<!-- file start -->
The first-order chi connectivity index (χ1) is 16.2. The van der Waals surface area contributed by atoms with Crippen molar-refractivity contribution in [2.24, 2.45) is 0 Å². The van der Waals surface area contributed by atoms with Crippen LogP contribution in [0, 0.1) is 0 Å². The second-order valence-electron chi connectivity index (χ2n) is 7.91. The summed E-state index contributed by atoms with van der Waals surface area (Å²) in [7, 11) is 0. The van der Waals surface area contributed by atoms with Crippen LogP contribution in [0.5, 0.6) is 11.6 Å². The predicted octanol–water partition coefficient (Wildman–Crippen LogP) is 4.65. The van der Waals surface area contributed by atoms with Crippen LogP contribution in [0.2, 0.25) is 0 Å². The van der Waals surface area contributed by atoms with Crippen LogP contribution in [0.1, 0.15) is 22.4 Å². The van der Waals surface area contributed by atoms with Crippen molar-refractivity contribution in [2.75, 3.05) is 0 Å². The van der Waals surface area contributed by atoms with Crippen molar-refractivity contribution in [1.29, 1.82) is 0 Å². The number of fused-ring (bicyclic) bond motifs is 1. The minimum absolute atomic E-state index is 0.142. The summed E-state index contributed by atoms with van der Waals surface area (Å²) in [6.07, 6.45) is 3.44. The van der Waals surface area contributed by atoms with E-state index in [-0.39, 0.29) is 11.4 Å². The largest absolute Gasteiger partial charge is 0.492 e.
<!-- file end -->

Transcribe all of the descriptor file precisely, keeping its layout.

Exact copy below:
The first-order chi connectivity index (χ1) is 16.2. The van der Waals surface area contributed by atoms with Crippen molar-refractivity contribution in [2.24, 2.45) is 0 Å². The van der Waals surface area contributed by atoms with Crippen LogP contribution in [0, 0.1) is 0 Å². The second-order valence-electron chi connectivity index (χ2n) is 7.91. The summed E-state index contributed by atoms with van der Waals surface area (Å²) in [7, 11) is 0. The van der Waals surface area contributed by atoms with Crippen LogP contribution in [0.5, 0.6) is 11.6 Å². The predicted octanol–water partition coefficient (Wildman–Crippen LogP) is 4.65. The van der Waals surface area contributed by atoms with Crippen LogP contribution in [0.2, 0.25) is 0 Å². The van der Waals surface area contributed by atoms with Crippen LogP contribution in [0.1, 0.15) is 22.4 Å². The van der Waals surface area contributed by atoms with Crippen molar-refractivity contribution in [2.75, 3.05) is 0 Å². The van der Waals surface area contributed by atoms with Crippen molar-refractivity contribution in [1.29, 1.82) is 0 Å². The number of fused-ring (bicyclic) bond motifs is 1. The minimum absolute atomic E-state index is 0.142. The summed E-state index contributed by atoms with van der Waals surface area (Å²) in [6.07, 6.45) is 3.44. The van der Waals surface area contributed by atoms with E-state index in [-0.39, 0.29) is 11.4 Å². The largest absolute Gasteiger partial charge is 0.492 e.